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Home Uncategorized Government slams 'baseless' conspiracy theory that 5G is linked to coronavirus

Government slams 'baseless' conspiracy theory that 5G is linked to coronavirus

The Government has slammed a conspiracy theory linking the coronavirus outbreak to 5G.

The Department of Culture, Media and Sport (DCMS) said there was ‘no credible evidence’ to support the belief.

It comes after firefighters extinguished a telecommunications tower blaze in Birmingham last night following posts on social media encouraging people to burn 5G masts.

This afternoon DCMS tweeted: “We are aware of inaccurate information being shared online about 5G. There is absolutely no credible evidence of a link between 5G and coronavirus.”

It also shared a link to a fact-checking website which debunked the theory.

‘Arsonists’ set fire to a mast in Birmingham last night (Image: Birmz Is Grime / SWNS)

Earlier this week the Government said it was cracking down on fake news in relation to coronavirus.

Harmful narratives posted online by supposed ‘experts’ were spreading like wildfire, officials said.

Culture Secretary Oliver Dowden said misinformation undermined medical advice to stay at home to protect lives.

He added: “We’re working with social media companies, and I’ll be pressing them this week for further action to stem the spread of falsehoods and rumours which could cost lives.”

The theory has been described as ‘baseless’ by phone network companies (Image: Birmz Is Grime / SWNS)

UK mobile network providers also warned against the spread of the ‘baseless’ conspiracy theory.

Several videos claiming to show 5G towers on fire were posted to a page on Facebook, which encouraged others to do the same.

The page was created yesterday and taken down by Facebook this morning.

Speaking about last night’s telecommunications mast fire in Birmingham, one local resident said: “A lot of people don’t want 5G in the area, I’m not surprised somebody torched it.

The NHS Nightingale Hospital has been set up in London to deal with the coronavirus outbreak (Image: PA)

“It was a large scale fire and was quite frightening seeing this huge tower up in flames.

“I know people are concerned over the health implications 5G might bring, there’s talk of it causing cancer and things like that.

“But there’s been no proof so I don’t know what people are playing at. If another goes up, it will probably just get burned straight back down again.”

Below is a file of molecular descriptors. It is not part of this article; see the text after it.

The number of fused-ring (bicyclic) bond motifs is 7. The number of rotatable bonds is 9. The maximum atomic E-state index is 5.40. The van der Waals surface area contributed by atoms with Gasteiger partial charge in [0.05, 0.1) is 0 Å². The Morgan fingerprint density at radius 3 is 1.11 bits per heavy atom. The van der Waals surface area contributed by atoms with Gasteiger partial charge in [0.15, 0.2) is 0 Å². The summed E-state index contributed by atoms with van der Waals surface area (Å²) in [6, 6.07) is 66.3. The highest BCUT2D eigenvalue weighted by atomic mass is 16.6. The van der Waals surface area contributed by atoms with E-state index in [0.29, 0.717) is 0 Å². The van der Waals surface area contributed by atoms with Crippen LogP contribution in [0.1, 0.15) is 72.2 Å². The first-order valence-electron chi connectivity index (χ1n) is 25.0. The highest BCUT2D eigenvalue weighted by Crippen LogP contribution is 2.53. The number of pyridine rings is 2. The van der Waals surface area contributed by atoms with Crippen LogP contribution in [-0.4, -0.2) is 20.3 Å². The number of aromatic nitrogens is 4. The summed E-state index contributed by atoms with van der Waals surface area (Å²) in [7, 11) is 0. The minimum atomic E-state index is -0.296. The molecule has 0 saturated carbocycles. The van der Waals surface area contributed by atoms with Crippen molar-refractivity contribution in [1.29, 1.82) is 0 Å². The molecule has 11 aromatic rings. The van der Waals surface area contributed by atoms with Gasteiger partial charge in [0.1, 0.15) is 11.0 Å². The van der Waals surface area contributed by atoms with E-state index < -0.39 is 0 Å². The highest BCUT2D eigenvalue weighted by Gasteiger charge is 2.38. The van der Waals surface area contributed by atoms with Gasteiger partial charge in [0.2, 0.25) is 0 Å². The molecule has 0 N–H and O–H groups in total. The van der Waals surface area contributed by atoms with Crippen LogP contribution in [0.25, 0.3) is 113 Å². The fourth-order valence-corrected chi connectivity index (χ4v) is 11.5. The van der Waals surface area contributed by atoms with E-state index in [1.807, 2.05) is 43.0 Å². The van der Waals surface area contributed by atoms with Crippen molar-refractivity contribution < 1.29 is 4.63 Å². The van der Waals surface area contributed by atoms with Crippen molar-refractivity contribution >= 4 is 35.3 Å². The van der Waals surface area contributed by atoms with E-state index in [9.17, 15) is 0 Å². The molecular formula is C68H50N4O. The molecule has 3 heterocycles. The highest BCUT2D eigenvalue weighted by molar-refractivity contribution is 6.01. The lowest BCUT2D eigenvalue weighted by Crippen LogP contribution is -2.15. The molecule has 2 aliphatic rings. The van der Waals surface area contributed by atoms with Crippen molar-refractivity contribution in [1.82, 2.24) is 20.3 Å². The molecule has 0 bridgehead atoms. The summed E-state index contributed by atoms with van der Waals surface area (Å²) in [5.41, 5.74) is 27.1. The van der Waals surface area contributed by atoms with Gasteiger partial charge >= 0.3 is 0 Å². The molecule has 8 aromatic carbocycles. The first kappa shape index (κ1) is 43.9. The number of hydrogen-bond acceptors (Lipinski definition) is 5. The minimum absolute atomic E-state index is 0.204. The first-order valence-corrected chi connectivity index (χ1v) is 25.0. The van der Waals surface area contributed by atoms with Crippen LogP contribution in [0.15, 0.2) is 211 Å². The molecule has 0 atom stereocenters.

Mobile UK, the trade body which represents network providers, said it is ‘concerning that certain groups are using the Covid-19 pandemic to spread false rumours and theories about the safety of 5G technologies’.

Videos of masts being engulfed in flames have been shared on Facebook (Image: Birmz Is Grime / SWNS)

“More worryingly some people are also abusing our key workers and making threats to damage infrastructure under the pretence of claims about 5G,” a statement said.

“This is not acceptable and only impacts on our ability as an industry to maintain the resilience and operational capacity of the networks to support mass home working and critical connectivity to the emergency services, vulnerable consumers and hospitals.”

It continued: “The theories that are being spread about 5G on social media are baseless and are not grounded in accepted scientific theory.

“Research into the safety of radio signals including 5G, which has been conducted for more than 50 years, has led to the establishment of human exposure standards including safety factors that protect against all established health risks.”

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Coronavirus outbreak

Facebook said the banned page was deleted for breaching its policies because it has the potential to cause real world harm.

However, one user claimed they reported the page early on to moderators for promoting violence, only to receive a response saying it was not deemed to be in violation of Facebook’s community standards.

Elsewhere, O2 is issuing engineers working outside on essential network projects with a sign to explain they are a key worker, after reports of telecoms staff being verbally abused by members of the public.

“Engineers are out doing key work to keep everyone connected, making repairs and keeping the network running, so they’ll show a sign to explain that,” a spokesman said.

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